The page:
Why We Invested in Cambridge Blockchain
In a number of countries, central banks and financial institutions are coming together to create new technology platforms for Know Your Customer (KYC) data. When identity data are shared across institutions, both financial providers and consumers benefit. People don’t need to provide the same information over and over again, sometimes within the same institution, and banks don’t need to spend money and time requesting and entering the same data for different purposes.
These KYC utilities in the works from Singapore to Abhu Dhabi to Ireland, are meant to do a number of things: (1) reduce the cost of KYC faced by financial providers and consumers, which continues to be a barrier to use financial services especially for people with limited financial histories; and (2) make it easier to fight financial crime, which is more effectively done when institutions share data.
But designing these KYC utilities, an important piece of the regtech infrastructure, involves significant technology and business challenges and some markets have struggled. A primary hurdle is to ensure that these systems adhere to principles of Good ID, especially privacy, and the platforms are designed in keeping with new laws around consumer data access and control.
We believe Cambridge Blockchain can play a big part in helping markets overcome those struggles. This is why Flourish and Omidyar Network joined PayPal, Honchai Capital Management, Future Perfect Ventures and others in a Series A extension investment round in Cambridge Blockchain, which totaled $10.5 million.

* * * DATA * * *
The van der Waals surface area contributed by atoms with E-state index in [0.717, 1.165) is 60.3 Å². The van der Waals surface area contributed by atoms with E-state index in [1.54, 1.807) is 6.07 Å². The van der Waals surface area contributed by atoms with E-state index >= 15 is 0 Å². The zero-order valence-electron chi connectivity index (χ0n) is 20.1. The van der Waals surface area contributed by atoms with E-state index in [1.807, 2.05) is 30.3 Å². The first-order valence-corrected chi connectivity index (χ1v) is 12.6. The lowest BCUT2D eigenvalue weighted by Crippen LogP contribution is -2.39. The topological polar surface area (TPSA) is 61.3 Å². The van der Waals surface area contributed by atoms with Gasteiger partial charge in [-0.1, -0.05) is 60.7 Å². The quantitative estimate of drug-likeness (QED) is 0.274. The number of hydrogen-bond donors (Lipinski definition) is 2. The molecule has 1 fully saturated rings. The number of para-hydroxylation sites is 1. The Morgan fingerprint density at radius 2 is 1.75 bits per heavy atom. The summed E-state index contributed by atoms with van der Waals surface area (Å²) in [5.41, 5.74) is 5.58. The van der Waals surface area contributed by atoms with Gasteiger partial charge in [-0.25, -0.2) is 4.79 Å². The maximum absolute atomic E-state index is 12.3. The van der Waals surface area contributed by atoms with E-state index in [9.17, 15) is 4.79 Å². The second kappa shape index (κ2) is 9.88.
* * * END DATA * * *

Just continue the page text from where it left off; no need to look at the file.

Here are the main reasons why we like Cambridge Blockchain’s solution:
A technology architecture that gives consumers greater control
The company’s enterprise software makes it possible for KYC utilities to give consumers greater control over their data, while preserving privacy. Cambridge Blockchain is able to do that by bringing together elements of centralized storage and decentralized trust management. Users upload their personal data to an “off-chain” Personal Data Service. Cryptographic proofs or “attestations” certifying the validity and integrity of the user data are stored on a private, permissioned blockchain. This allows consumers to share their identity data and ensure each institution is working with the most updated version of the data. Users can share only the minimum information required for each specific need, which mitigates concerns that more data will be collected than used by the institution. Regulators can also be a node in the blockchain with access to the distributed list of attestations themselves. This is the case in Luxembourg, where the government has a copy of the zero-knowledge proofs.
Establishing a consumer data control regime through a B2B approach
Cambridge Blockchain partners with existing KYC utilities and shared systems — such as LuxTrust in Luxembourg — to upgrade them to operate on a blockchain-based system. The idea is to help those countries where market structure favors collaboration and where regulators are proactively promoting such utilities. The assumption is that such systems will start to take hold in other geographies, potentially mandated by regulators, and consortia in those markets are likely to contract those solution providers that have had experience in deploying solutions in key, pioneering markets.
Credible team with traction in complex arrangements
The cofounders, Matthew Commons, Alok Bhargava, and Alex Oberhauser, build great confidence in their partners. They are not just selling the promise of blockchain. They are not a technology looking for a solution, as is often the case in the blockchain world. They already have a commercial deployment on the market with healthy revenues in 2018. And they have been able to get traction working with government and financial stakeholders in complex consortia.
We are excited to partner with Cambridge Blockchain as they bring their innovative solution to multiple geographies. Good ID, as it core, is inclusive, offers significant personal value, and empowers individuals with privacy, security, and control — that’s exactly what Cambridge Blockchain offers. And powering KYC utilities could just well be the beginning. Other potential applications include healthcare, internet of things devices, and hardware value chains, to name a few.
Originally published at medium.com on April 11, 2019.